In the Brigham Young University-Idaho Special Collections department, one of our responsibilities is to keep a record of talks, speeches, and devotionals given on our Campus. Our audio records alone go all the way back to the 1960’s! Scanning through these can reveal some absolute gems, like the following life and death experience related by Elder F. Enzio Busche, on February 3, 1981.
“We are challenged to grow to that level of understanding that we can finally say, “I know Him.”
“I must admit that I had a period in my life, for about three years where life was so tough, so unbelievable, and impossible to describe that I could only survive from one day to another. I identified myself with Stechmolv from Herman Hesse; The young man that accused the world, and accused the man, and even accused God for the unrighteousness, for the hopelessness of life and became a candidate for suicide, and could not live one day without the hope”
“Life went on; when everything’s destroyed people have a lot of work to do, and we were working hard building the society.”
“If only someone would show me a place and show me a way. But there was so little hope because I had seemed to have tested everything. At this stage, I became sick, very sick. I had a liver disease that developed in a stage, that when I was brought to the hospital– the doctors talked to my wife that I would not be able to survive; that I would die within the next days.”
“The instance that I am now prompted to tell you now about is the most sacred and the most serious experience that I’ve had in my life. Three days later, after this experience when I was still in agony and despair and fear, I was put in the German hospital into the bathroom. That was the place during those times that they put the dying people because it’s easy after they’ve passed away to clean them in the bathtub. In this moment of preparing for death, the treatment was taken away from me. Nobody was visiting me on this day; people are hesitant in visiting dying people. The nurses did not show up. In this moment, there was at the left corner of the ceiling a white light, more brilliant than can be described and it shocked me. A voice speaking to my ear, loud and clear, “When you now can pray, you will recover.” I was shocked, because I did not know what experience this was; but the authority and power was more than anything I’ve experienced in life. It was more real than any other real thing I’ve ever experienced. The authority was unquestionable. “What shall I do with this?” “What can I do with this?” I didn’t know how to pray. I just knew the Lord ’s Prayer we had learned in school was not meant (by the voice he heard). As I was listening, as I was preparing myself, and it was praying out of myself I was able to speak– maybe the most beautiful prayer that a person can give. In German there are four words translated into English; “Thy will be done.”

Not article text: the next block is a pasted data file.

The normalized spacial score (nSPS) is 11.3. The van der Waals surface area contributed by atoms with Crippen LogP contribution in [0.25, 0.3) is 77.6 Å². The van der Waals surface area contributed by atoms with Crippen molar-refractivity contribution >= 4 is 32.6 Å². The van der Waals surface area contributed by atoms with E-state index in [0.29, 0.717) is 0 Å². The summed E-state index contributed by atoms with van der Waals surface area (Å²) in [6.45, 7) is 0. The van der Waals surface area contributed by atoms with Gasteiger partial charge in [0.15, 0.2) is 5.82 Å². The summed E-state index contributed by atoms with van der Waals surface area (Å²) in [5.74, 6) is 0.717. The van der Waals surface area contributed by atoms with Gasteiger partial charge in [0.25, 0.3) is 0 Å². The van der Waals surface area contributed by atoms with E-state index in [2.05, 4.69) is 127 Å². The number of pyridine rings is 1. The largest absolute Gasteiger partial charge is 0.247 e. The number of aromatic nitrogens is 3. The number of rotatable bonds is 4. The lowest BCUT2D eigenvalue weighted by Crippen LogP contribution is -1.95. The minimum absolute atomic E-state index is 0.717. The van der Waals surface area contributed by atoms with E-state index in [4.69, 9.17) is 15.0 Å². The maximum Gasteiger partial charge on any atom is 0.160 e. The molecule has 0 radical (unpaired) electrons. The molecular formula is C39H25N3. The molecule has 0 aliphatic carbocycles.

Come on in to the SPC to get the rest of the story, and remember to keep your own records!
From Spencer W. Kimball: “From time immemorial the Lord has counseled us to be a record-keeping people. Abraham had a book of remembrance, and Adam had one…Adam spent much effort being the school teacher for his children…And they kept their books of remembrance. How else do you think Moses, many hundreds of years later, got the information? These records had been kept, and he referred to them and got the history of the world, which wasn’t in any library other than that. Can you see your responsibility?” (Dec. 1980 New Era).